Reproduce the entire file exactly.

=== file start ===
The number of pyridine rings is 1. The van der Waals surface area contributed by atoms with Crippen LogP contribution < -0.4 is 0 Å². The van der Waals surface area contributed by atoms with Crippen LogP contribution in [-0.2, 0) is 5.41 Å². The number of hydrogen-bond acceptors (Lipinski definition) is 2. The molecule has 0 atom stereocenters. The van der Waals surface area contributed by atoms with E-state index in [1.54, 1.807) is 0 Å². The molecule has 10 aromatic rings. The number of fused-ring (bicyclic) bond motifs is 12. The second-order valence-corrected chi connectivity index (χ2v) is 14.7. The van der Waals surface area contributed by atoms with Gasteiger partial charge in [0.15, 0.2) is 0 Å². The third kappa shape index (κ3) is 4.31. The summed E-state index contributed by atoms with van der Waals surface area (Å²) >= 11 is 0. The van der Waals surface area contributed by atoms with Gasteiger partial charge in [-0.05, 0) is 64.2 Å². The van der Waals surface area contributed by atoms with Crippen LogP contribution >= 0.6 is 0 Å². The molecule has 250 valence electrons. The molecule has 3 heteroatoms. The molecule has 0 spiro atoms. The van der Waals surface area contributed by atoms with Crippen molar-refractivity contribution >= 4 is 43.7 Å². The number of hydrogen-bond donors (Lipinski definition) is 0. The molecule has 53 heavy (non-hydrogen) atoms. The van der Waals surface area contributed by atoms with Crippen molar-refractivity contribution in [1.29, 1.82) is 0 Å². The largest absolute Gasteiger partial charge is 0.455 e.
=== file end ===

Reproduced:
The number of pyridine rings is 1. The van der Waals surface area contributed by atoms with Crippen LogP contribution < -0.4 is 0 Å². The van der Waals surface area contributed by atoms with Crippen LogP contribution in [-0.2, 0) is 5.41 Å². The number of hydrogen-bond acceptors (Lipinski definition) is 2. The molecule has 0 atom stereocenters. The van der Waals surface area contributed by atoms with E-state index in [1.54, 1.807) is 0 Å². The molecule has 10 aromatic rings. The number of fused-ring (bicyclic) bond motifs is 12. The second-order valence-corrected chi connectivity index (χ2v) is 14.7. The van der Waals surface area contributed by atoms with Gasteiger partial charge in [0.15, 0.2) is 0 Å². The third kappa shape index (κ3) is 4.31. The summed E-state index contributed by atoms with van der Waals surface area (Å²) >= 11 is 0. The van der Waals surface area contributed by atoms with Gasteiger partial charge in [-0.05, 0) is 64.2 Å². The van der Waals surface area contributed by atoms with Crippen LogP contribution >= 0.6 is 0 Å². The molecule has 250 valence electrons. The molecule has 3 heteroatoms. The molecule has 0 spiro atoms. The van der Waals surface area contributed by atoms with Crippen molar-refractivity contribution >= 4 is 43.7 Å². The number of hydrogen-bond donors (Lipinski definition) is 0. The molecule has 53 heavy (non-hydrogen) atoms. The van der Waals surface area contributed by atoms with Crippen molar-refractivity contribution in [1.29, 1.82) is 0 Å². The largest absolute Gasteiger partial charge is 0.455 e.